Conflicts & War

Eyes in the sky, how drones became key to Ukraine’s army

By Rostyslav Averchuk

Lviv, Ukraine, Feb 14 (EFE).- The battlefields of Bakhmut in eastern Ukraine conjure up images of World War I and II due to the extensive use of artillery and frontal infantry attacks but one of the standout differences can be found in the widespread use of commercial drones.

A 24-year-old Ukrainian soldier, nicknamed by his comrades in the 93rd brigade as Ali, says several drones can be hovering above the ground at any given moment and often there is no telling which is Ukrainian and which is Russian.

“We tend to move directly above the enemy’s positions to see the results of our strikes, provide correct coordinates to our artillery and to be ready for their (the Russians’) response,” he tells Efe from war-ravaged Bakhmut.

Russian drones are usually not as bold, watching Ukrainians from afar, he says.

A possible reason is that Russians have more ammunition and do not need to be as precise as Ukrainian forces do, while the distance also means there is less chance of the device being shot down.

“Both sides use radio electronic weapons to interfere in the control of the drones, which may easily lead to its loss,” explains Ali.

Part of the skill of a drone operator is to find narrow flight corridors where the drone can safely reach the enemy’s position without being intercepted.

“If a drone is ‘caught’ by their weapons, it ceases to be navigated by GPS and has to be led back manually by the operator,” Ali says.

These drones do not require internet connection.

“They send the image to my control panel and I can send information by a radio transmitter to my officers or artillery,” he adds.

However, connecting to the Internet, usually by connecting through Starlink terminals, allows the visuals from the drone to be livestreamed to the command center.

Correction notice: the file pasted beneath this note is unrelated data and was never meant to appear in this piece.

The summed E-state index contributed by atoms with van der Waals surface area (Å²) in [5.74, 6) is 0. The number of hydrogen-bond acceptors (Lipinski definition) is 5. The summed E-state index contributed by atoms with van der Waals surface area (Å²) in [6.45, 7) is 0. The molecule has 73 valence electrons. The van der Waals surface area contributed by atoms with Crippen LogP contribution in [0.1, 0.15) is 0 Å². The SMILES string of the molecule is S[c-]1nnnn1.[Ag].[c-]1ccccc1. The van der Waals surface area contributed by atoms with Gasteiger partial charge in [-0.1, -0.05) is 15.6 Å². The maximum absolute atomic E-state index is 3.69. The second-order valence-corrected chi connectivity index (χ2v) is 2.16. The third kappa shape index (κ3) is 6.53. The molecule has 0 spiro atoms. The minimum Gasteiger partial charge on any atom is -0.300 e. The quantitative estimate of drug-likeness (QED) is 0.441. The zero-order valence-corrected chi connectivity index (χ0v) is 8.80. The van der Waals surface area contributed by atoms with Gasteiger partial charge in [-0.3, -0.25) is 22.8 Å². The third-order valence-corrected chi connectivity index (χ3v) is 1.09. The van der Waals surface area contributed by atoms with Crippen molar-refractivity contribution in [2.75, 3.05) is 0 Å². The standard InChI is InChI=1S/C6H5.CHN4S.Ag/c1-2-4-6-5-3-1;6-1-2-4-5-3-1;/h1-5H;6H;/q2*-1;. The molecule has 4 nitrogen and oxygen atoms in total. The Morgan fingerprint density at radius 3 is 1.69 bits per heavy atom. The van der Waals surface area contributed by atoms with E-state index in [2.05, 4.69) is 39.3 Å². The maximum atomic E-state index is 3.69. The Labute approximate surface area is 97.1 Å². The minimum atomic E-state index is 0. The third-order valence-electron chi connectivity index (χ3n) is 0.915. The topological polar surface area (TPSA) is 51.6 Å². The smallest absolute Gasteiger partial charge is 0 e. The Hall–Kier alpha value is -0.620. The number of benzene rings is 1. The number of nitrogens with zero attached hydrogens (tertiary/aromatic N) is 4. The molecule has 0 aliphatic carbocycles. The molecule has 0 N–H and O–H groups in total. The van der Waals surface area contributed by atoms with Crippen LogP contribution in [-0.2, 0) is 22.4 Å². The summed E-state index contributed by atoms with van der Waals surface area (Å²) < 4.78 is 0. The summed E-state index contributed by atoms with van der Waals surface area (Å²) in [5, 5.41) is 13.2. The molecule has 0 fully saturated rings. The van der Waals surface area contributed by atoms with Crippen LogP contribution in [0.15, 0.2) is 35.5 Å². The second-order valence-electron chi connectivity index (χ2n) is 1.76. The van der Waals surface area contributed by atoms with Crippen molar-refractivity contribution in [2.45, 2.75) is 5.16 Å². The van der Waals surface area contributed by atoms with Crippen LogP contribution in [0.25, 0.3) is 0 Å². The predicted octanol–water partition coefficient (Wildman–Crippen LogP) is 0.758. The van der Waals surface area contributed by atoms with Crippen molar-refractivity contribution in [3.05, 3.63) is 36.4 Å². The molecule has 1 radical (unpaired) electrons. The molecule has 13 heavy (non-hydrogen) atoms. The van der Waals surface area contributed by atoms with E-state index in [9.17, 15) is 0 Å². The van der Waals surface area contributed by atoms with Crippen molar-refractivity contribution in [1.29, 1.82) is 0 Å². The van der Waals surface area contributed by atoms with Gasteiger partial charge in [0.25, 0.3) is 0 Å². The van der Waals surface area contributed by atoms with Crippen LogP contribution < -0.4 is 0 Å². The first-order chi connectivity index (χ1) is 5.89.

Here, commanders can collect broadcasts from several drones to stitch together an overview of the battlefield.

Yuriy Butusov, Ukrainian military blogger, says that the organization of drone operations is the prime indicator of the quality of command in any given military unit.

The concept of a “drone” covers a wide array of unmanned aerial vehicles (UAVs) ranging from million-dollar devices capable of carrying heavy explosives to cheaper models that can be bought online.

A number of initiatives and companies are working on developing Ukrainian drones while government-supported initiatives focus on acquiring more sophisticated reconnaissance or attack drones.

Still, DJI Mavic 3 commercial drones remain the main go-to of Ukrainian troops because of their accessibility and availability. Soldiers buy them on their own or rely on donations by ordinary Ukrainians and volunteers.

The importance of drones makes their operators prime targets for Russian artillery. Ali says that he sometimes has to hide from the shelling while at the same time operating a drone kilometers away that is flying kilometers away.EFE


Related Articles

Back to top button